RV generators are a common topic of discussion among RVers because of the dependable power they deliver at the touch of a button, or the pull of a cord. But a generator is a complex machine that requires routine care and exercise. That’s why we take our Onan RV generator maintenance pretty seriously.
Our RV is almost 16 years old, and our Onan generator is the original unit that came with our rig. It’s never failed us, probably because it’s a high-quality brand, and we give it the respect and attention it deserves. Whether you refer to it as a generator, a genset, or a genny, it’s a great piece of gear.
Even though we often talk about the use of solar panels reducing the need for running a generator, we still wouldn’t travel without one. After all, clouds, trees, and nighttime can all hamper solar power (especially that last one). But as long as you have fuel, and take good care of it, RV generator power is super reliable.
If you want your generator to start right up and charge your batteries, or power your air conditioner or microwave, at a moment’s notice for many years to come, you’ve come to the right place. In the sections below, we’ll provide you with step-by-step video tutorials for each of the regular maintenance tasks needed by an RV generator. You’ll be able to determine whether you’d like to tackle any parts of the regular maintenance of your Onan RV generator in DIY fashion, or whether you’d prefer to let the pros keep your generator running like new.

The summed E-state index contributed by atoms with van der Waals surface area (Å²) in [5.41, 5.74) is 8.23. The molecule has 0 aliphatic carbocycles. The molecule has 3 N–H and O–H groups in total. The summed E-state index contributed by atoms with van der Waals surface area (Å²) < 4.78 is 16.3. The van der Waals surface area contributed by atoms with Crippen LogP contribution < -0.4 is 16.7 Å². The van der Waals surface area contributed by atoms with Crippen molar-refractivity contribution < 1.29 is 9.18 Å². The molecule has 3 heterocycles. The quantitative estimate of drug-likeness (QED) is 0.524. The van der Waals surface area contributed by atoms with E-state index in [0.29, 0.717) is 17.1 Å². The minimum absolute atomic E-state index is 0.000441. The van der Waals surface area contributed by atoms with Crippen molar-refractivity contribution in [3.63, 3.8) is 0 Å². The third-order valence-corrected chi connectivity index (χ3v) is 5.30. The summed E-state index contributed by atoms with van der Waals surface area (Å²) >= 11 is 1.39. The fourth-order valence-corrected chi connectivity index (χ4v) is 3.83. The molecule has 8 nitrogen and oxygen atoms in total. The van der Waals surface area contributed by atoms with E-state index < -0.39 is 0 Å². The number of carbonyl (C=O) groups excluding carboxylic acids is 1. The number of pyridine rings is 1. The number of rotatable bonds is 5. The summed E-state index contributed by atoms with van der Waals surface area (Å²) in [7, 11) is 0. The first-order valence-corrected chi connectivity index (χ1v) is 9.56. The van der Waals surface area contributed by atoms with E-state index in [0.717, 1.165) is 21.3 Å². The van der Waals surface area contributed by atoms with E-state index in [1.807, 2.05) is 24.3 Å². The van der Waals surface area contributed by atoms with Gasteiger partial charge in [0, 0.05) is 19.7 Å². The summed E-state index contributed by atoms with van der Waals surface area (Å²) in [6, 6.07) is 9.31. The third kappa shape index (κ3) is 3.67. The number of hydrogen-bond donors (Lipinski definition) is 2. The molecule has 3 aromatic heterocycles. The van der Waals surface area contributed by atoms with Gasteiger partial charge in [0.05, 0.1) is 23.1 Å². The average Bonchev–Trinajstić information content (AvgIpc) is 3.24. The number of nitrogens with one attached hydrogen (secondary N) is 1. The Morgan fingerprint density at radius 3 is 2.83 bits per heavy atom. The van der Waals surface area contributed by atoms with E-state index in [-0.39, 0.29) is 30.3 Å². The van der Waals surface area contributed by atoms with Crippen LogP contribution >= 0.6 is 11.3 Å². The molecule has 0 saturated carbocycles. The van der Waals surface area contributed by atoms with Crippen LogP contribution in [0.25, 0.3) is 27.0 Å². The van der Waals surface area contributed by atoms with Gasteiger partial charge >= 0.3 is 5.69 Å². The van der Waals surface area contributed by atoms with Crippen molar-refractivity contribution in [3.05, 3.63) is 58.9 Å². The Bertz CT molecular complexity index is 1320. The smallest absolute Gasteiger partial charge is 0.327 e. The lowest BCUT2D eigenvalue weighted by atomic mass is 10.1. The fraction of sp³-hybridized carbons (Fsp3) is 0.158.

For a summary and overview of the topic, watch the video above!
One quick note: the service intervals and procedures we reference below are for our era of Onan 7.5kW QuietDiesel generator. Be sure to check your generator’s owner’s manual for the recommended service intervals and specifics for your generator, as they may differ.
- 1) Leave RV Generator Maintenance To The Pros?
- 2) Exercise Is Good For You, AND Your RV Generator
- 3) Oil, Air, and Spark Arrestor Care For Your Onan Generator
- 4) Changing the Fuel Filter
- 5) Flushing and Changing the Coolant
- 6) Conclusion About Onan RV Generator Maintenance
Leave RV Generator Maintenance To The Pros?
DIY videos and text serve two purposes. Obviously, they provide step-by-step tutorials for how to do a certain task. But they also can help you decide if you even want to take on that task in the first place.
Maybe you don’t have the necessary tools, and would rather not buy them. Maybe you don’t have a suitable location to do the work. Maybe you’re just not confident that you can safely and successfully complete the job. Or maybe you just don’t want to be bothered.
If, after reading and watching how to handle all these generator maintenance tasks, you’d rather leave it to a professional, we’re excited to announce that the professionals (as in Onan) are offering special maintenance deals on both diesel and gas Onan generators. This is for RVgeeks viewers, for a limited time, and available at all North American Cummins service locations (Cummins owns Onan)!